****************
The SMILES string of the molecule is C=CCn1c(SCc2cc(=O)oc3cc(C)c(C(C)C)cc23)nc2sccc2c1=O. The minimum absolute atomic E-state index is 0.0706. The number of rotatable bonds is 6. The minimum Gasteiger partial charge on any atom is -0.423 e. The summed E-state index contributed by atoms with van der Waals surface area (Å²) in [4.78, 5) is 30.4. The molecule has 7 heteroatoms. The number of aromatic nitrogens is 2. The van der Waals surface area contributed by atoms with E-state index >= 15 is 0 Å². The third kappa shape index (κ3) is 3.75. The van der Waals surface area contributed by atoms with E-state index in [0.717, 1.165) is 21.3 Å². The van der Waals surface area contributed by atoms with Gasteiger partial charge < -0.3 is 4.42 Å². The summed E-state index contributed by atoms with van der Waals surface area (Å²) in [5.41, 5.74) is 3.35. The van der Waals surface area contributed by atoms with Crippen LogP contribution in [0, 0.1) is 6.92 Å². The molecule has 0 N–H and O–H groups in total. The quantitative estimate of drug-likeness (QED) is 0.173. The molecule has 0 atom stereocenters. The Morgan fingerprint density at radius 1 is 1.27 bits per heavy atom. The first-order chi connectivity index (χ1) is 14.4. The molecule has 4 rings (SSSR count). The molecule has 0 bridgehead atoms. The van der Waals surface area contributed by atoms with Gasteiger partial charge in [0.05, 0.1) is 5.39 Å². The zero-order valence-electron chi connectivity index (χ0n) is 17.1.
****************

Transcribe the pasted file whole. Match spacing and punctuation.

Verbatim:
The SMILES string of the molecule is C=CCn1c(SCc2cc(=O)oc3cc(C)c(C(C)C)cc23)nc2sccc2c1=O. The minimum absolute atomic E-state index is 0.0706. The number of rotatable bonds is 6. The minimum Gasteiger partial charge on any atom is -0.423 e. The summed E-state index contributed by atoms with van der Waals surface area (Å²) in [4.78, 5) is 30.4. The molecule has 7 heteroatoms. The number of aromatic nitrogens is 2. The van der Waals surface area contributed by atoms with E-state index >= 15 is 0 Å². The third kappa shape index (κ3) is 3.75. The van der Waals surface area contributed by atoms with E-state index in [0.717, 1.165) is 21.3 Å². The van der Waals surface area contributed by atoms with Gasteiger partial charge < -0.3 is 4.42 Å². The summed E-state index contributed by atoms with van der Waals surface area (Å²) in [5.41, 5.74) is 3.35. The van der Waals surface area contributed by atoms with Crippen LogP contribution in [0, 0.1) is 6.92 Å². The molecule has 0 N–H and O–H groups in total. The quantitative estimate of drug-likeness (QED) is 0.173. The molecule has 0 atom stereocenters. The Morgan fingerprint density at radius 1 is 1.27 bits per heavy atom. The first-order chi connectivity index (χ1) is 14.4. The molecule has 4 rings (SSSR count). The molecule has 0 bridgehead atoms. The van der Waals surface area contributed by atoms with Gasteiger partial charge in [0.05, 0.1) is 5.39 Å². The zero-order valence-electron chi connectivity index (χ0n) is 17.1.